When the President of the Republic of Djibouti, H.E. Mr. Ismael Omar Guelleh comes to Ethiopia for what is surprisingly his first official visit, more agreements are expected to be signed which will mean even stronger cooperation between the close neighbors. Capital had a chance to interview the President on the eve of his arrival.
Capital: Mr. President, your country is experiencing economic growth of 6.5% this year. Projections are 7% for next year; and double-digit growth by 2019. What is the secret of this growth?
President I.O.G: Several factors have contributed to the positive development of our economy. Everything stems from changing the mentality of people, starting from the top down. First of all, we wanted to stop being a nation that relied on assistance, living under the goodwill of the international community. We took time to reflect about the best course of action and we decided to use our geography to our best advantage. Then we took steps to develop ourselves as a maritime, logistics and commercial hub, which came naturally to us. That is why we soon acquired a series of High-tech Ports. These transformations immediately attracted foreign investors. In fact there has been a massive influx of these investors into Djibouti since we adopted many incentives including the one-stop shop and the concession of premises for their use within the Djibouti free zone.
Capital: With so many large projects underway, it’s possible that your country could run out of skilled labor. Have you taken steps to alleviate this situation?
President I.O.G: We were aware right away that the economic transformation of our country would lead to the emergence of many trades and qualifications unavailable in our country. In order to compensate for the imminent gap between market demand and available skills, we have carried out a professional reframing of our education system. We immediately worked to rehabilitate the technical professions. As a result, the Ministry of Education has changed its name, becoming the Ministry of National Education and Vocational Training. This new situation has led to the emergence of a number of practical training institutions, including the Balbala Women’s Training Center.
More importantly, we have established partnerships with a view to greater synergy between private companies and the Djiboutian education system. Thus, recently, the China Civil Engineering, CCECC, which is very committed to Djibouti, and the Lycée Industriel et Commercial de Djibouti (LIC) signed a partnership agreement to hire 1,000 students upon graduation at the end of the current school year.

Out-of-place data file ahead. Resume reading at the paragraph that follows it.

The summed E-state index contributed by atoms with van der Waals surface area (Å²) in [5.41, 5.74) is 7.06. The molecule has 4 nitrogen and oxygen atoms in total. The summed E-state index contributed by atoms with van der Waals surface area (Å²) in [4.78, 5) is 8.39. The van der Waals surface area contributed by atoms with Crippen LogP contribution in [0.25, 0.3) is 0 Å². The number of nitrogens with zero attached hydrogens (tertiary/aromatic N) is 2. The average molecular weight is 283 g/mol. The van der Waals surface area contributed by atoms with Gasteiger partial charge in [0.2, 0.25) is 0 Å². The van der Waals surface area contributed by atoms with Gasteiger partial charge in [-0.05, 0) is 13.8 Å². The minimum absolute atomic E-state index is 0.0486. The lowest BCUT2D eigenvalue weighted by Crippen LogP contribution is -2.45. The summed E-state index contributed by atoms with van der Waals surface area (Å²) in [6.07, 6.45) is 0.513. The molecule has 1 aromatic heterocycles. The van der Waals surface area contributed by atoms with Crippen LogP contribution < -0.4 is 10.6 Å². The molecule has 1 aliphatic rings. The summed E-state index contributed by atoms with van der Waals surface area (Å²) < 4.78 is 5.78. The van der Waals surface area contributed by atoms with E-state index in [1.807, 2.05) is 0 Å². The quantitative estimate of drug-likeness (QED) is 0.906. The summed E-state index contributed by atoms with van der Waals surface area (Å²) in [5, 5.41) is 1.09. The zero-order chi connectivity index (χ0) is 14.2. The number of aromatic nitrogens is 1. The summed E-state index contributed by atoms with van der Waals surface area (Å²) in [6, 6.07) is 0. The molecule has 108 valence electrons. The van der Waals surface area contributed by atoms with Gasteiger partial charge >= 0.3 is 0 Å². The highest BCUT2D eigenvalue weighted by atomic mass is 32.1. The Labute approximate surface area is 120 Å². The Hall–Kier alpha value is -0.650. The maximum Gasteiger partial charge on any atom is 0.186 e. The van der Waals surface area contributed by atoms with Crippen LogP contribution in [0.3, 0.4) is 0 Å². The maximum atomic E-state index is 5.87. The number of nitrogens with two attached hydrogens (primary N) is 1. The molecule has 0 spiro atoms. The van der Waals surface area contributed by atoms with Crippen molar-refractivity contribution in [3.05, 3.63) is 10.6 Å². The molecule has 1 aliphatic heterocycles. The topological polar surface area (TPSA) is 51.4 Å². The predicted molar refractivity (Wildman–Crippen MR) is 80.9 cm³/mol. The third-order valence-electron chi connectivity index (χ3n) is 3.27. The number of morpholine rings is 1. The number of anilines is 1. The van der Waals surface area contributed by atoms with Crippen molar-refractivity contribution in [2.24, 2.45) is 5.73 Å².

Capital: The relationship between Djibouti and Ethiopia is becoming more commercially intertwined. How do you see the future of this relationship?
President I.O.G: The interdependence between Djibouti and Ethiopia is such that the two nations today agree to share what is most essential to life, in this case water and food.
I remind you that our country has agricultural areas in Ethiopia, and our two nations are working together to serve drinking water from Ethiopia to Djibouti.
Partnerships between our two countries have now manifested themselves as investments in all sectors of activity, including the most strategic ones such as energy, logistics, transport and telecommunications.
I am pleased that our two nations are now serving as a successful model of economic integration for the entire sub-region. In my opinion, this momentum will continue and be strengthened further in the future.
In any case, African countries have no choice. With globalization, they must pool their efforts to meet the new challenges. The integration of economies is the step that must lead to a single market.
Capital: Djibouti and Ethiopia both are intervening regionally in the fight against terrorism. How do you assess the role of the two countries, particularly in Somalia?
President I.O.G: I am proud of the stabilizing role of our two nations. Our two countries are providing valuable assistance in securing this part of the world. They are both engaged militarily in Somalia, within the framework of the African Intervention Force in this country (AMISOM). They are also members of the ISAF, the integrated force of the East African region, which has a vocation to intervene in the theaters of conflict within this area. Conflict prevention and pooling efforts to marginalize political instability is an imperative on which our nations must show exemplary solidarity. As without stability there is no economic integration and development.
Capital: There are many military bases in Djibouti. What is the contribution of these bases to regional stability?
President I.O.G: It is true that our country is home to many military bases belonging to foreign powers. They chose to come to us for a number of reasons. First, Djibouti is close to several areas the international community considers very dangerous, notably Somalia and Yemen. It is also right next to one of the busiest maritime routes in the world. The security of the Bab El Mendeb and the need to fight the Nebulae terrorists are the reason these foreign bases have been installed in Djibouti. But our country does not merely offer bases to these friendly powers. We are fully involved in the integrated efforts against terrorism and maritime piracy in the Gulf of Aden.
Capital: What do you expect from your official visit to Ethiopia?
President I.O.G: I express my hope that my official visit to Ethiopia will be a source of greater fulfillment and strengthening in the already exemplary and privileged relations between our two countries and our two peoples. I also hope that it will serve as a new dynamic for the many economic integration projects between our two nations.